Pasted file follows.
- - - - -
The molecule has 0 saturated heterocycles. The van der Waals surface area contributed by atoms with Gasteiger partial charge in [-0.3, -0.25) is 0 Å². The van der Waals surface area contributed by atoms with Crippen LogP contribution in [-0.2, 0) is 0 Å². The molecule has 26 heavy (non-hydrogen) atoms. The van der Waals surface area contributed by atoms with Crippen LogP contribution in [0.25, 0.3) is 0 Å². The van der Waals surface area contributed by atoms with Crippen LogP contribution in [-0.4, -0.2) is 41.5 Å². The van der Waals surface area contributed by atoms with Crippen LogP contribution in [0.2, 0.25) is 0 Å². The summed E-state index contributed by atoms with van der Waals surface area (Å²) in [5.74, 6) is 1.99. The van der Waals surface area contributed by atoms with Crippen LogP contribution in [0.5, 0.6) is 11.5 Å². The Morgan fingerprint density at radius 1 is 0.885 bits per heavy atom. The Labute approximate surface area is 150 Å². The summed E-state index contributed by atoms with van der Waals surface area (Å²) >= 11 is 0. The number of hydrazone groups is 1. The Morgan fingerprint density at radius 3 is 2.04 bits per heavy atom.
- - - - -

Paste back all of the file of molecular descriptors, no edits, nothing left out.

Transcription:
The molecule has 0 saturated heterocycles. The van der Waals surface area contributed by atoms with Gasteiger partial charge in [-0.3, -0.25) is 0 Å². The van der Waals surface area contributed by atoms with Crippen LogP contribution in [-0.2, 0) is 0 Å². The molecule has 26 heavy (non-hydrogen) atoms. The van der Waals surface area contributed by atoms with Crippen LogP contribution in [0.25, 0.3) is 0 Å². The van der Waals surface area contributed by atoms with Crippen LogP contribution in [-0.4, -0.2) is 41.5 Å². The van der Waals surface area contributed by atoms with Crippen LogP contribution in [0.2, 0.25) is 0 Å². The summed E-state index contributed by atoms with van der Waals surface area (Å²) in [5.74, 6) is 1.99. The van der Waals surface area contributed by atoms with Crippen LogP contribution in [0.5, 0.6) is 11.5 Å². The Morgan fingerprint density at radius 1 is 0.885 bits per heavy atom. The Labute approximate surface area is 150 Å². The summed E-state index contributed by atoms with van der Waals surface area (Å²) >= 11 is 0. The number of hydrazone groups is 1. The Morgan fingerprint density at radius 3 is 2.04 bits per heavy atom.